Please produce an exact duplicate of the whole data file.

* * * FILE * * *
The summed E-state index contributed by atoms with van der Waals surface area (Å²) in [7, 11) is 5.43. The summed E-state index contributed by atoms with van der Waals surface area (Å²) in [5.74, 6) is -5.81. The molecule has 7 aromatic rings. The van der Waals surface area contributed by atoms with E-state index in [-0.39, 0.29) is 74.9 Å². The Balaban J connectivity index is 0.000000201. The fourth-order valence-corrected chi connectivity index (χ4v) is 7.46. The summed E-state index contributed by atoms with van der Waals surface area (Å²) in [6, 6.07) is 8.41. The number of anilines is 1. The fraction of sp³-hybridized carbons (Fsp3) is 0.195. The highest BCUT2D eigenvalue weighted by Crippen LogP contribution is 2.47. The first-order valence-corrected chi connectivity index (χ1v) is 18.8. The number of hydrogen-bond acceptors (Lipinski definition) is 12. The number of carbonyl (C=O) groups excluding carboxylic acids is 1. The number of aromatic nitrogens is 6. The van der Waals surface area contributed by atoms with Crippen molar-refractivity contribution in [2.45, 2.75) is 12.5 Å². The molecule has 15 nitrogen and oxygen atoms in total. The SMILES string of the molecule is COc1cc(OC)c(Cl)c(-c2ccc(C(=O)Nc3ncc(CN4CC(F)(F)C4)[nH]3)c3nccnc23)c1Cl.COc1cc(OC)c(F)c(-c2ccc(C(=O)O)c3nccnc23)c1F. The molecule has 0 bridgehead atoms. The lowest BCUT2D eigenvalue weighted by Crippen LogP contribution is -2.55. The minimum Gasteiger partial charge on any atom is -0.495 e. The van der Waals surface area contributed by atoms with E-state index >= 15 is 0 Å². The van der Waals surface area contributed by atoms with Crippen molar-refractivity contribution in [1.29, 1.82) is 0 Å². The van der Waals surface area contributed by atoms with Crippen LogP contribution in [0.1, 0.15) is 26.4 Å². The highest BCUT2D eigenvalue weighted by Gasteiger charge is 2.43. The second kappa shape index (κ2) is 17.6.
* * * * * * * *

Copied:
The summed E-state index contributed by atoms with van der Waals surface area (Å²) in [7, 11) is 5.43. The summed E-state index contributed by atoms with van der Waals surface area (Å²) in [5.74, 6) is -5.81. The molecule has 7 aromatic rings. The van der Waals surface area contributed by atoms with E-state index in [-0.39, 0.29) is 74.9 Å². The Balaban J connectivity index is 0.000000201. The fourth-order valence-corrected chi connectivity index (χ4v) is 7.46. The summed E-state index contributed by atoms with van der Waals surface area (Å²) in [6, 6.07) is 8.41. The number of anilines is 1. The fraction of sp³-hybridized carbons (Fsp3) is 0.195. The highest BCUT2D eigenvalue weighted by Crippen LogP contribution is 2.47. The first-order valence-corrected chi connectivity index (χ1v) is 18.8. The number of hydrogen-bond acceptors (Lipinski definition) is 12. The number of carbonyl (C=O) groups excluding carboxylic acids is 1. The number of aromatic nitrogens is 6. The van der Waals surface area contributed by atoms with Crippen molar-refractivity contribution in [2.45, 2.75) is 12.5 Å². The molecule has 15 nitrogen and oxygen atoms in total. The SMILES string of the molecule is COc1cc(OC)c(Cl)c(-c2ccc(C(=O)Nc3ncc(CN4CC(F)(F)C4)[nH]3)c3nccnc23)c1Cl.COc1cc(OC)c(F)c(-c2ccc(C(=O)O)c3nccnc23)c1F. The molecule has 0 bridgehead atoms. The lowest BCUT2D eigenvalue weighted by Crippen LogP contribution is -2.55. The minimum Gasteiger partial charge on any atom is -0.495 e. The van der Waals surface area contributed by atoms with E-state index >= 15 is 0 Å². The van der Waals surface area contributed by atoms with Crippen molar-refractivity contribution in [1.29, 1.82) is 0 Å². The van der Waals surface area contributed by atoms with Crippen LogP contribution in [0.1, 0.15) is 26.4 Å². The highest BCUT2D eigenvalue weighted by Gasteiger charge is 2.43. The second kappa shape index (κ2) is 17.6.